Analysis Settings

Analysis Settings


For a look at the Rotating Mesh Region please see the following link.


Robert Warren

Elite Application Engineer CAE Technical Specialist 3DVision Technologies

2015 Flow Simulation Compare Tool Improvements

Monday, November 24th, 2014

Every new release of Flow Simulation adds more functionality, faster solution times, and customer requested enhancements.  One of the 2015 enhancements is the Study Compare Tool overhaul.  In 2014 a user could compare any active plot and goals between projects in the same model.  This is very useful functionality when comparing between different design options under the same flow conditions.  Only being able to compare active plots lead to some drawbacks and some fumbling for what you actually wanted to see.  The goal plots gave the engineer only a table view of the reported values.  Great for a quick numerical comparison, but this left the user manipulating the data in Excel to get nice visual graphs.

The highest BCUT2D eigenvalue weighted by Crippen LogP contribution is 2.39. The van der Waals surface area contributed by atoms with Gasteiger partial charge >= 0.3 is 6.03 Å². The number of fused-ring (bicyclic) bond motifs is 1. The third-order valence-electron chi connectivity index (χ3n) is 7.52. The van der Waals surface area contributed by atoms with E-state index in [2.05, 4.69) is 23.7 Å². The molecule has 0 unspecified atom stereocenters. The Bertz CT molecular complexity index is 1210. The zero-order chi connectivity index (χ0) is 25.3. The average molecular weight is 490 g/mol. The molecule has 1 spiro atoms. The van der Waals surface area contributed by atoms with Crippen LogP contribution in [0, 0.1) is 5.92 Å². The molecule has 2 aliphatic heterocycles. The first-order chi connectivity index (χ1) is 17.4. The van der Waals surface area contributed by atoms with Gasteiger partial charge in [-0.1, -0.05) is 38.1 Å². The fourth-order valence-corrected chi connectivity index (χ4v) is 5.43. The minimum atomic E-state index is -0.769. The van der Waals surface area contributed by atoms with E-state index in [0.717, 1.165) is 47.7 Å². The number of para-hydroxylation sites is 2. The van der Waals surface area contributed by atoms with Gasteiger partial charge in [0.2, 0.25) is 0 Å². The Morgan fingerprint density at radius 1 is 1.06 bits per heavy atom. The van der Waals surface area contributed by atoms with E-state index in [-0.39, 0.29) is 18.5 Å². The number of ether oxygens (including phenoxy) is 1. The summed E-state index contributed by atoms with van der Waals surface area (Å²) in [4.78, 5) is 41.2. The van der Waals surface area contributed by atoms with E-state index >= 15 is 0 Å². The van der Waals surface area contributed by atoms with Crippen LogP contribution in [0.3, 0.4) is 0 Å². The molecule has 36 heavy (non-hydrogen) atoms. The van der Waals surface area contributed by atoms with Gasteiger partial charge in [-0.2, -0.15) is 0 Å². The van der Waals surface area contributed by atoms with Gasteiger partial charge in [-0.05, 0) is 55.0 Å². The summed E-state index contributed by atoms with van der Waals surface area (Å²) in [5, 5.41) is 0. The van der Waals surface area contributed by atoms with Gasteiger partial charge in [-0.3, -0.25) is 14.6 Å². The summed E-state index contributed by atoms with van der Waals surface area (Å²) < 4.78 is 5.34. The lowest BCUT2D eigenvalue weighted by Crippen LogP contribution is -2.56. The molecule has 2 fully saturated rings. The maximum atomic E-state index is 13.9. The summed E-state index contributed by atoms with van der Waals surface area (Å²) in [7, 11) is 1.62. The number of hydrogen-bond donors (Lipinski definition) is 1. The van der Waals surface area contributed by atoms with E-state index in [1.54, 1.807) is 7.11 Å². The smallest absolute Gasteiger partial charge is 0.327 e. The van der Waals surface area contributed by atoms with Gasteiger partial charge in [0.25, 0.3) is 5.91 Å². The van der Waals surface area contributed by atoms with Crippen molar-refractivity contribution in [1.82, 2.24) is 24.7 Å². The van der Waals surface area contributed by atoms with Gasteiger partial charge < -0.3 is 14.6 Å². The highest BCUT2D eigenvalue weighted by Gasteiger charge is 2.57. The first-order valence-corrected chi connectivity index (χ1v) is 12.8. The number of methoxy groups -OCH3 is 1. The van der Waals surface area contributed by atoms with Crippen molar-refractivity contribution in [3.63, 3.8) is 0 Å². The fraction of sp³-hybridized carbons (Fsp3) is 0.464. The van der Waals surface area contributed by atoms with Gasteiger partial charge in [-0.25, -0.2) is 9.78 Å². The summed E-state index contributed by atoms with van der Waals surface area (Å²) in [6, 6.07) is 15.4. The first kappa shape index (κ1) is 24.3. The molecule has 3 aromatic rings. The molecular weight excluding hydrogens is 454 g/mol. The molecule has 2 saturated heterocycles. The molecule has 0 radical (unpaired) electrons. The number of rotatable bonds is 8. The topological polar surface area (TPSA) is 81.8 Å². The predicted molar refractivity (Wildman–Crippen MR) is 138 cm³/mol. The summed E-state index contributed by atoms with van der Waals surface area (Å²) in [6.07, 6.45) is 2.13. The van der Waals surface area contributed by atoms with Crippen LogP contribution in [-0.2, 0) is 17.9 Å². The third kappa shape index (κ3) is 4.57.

This is where 2015 Flow Simulation Compare Tool comes in.  2015 Compare improvements allow the user to directly compare all the generated plots in the project, not just the active one.  If they do not want all the plots they can pick and choose which ones they want to see though a check box interface.  The comparison does not end there, we now can compare XY plots, Tabular Data, and other enhanced chart options.  New to the goal plot is a series of enhanced display options allowing the user to display the goal plot data in bar chart, scatter plot, and over/under displays.

Compare Interface



Pressure Chart

Bar Chart


To access the Flow Simulation Compare Tool, go to Tools>Flow Simulation>Results>Compare, or choose the compare Icon on the Flow Command manager.

Compare Results

Compare Results


2015 Flow Simulation Compare Tool enhancements, improve the direct outputs from Flow Simulation,  greatly decrease the time to get to the important data, give the engineer better knowledge of the Project results.  Flow Simulation in 2015 is helping make the user, Better, Faster, and Smarter.

Globe Valve Flow

Robert Warren

Elite Application Engineer CAE Technical Specialist 3DVision Technologies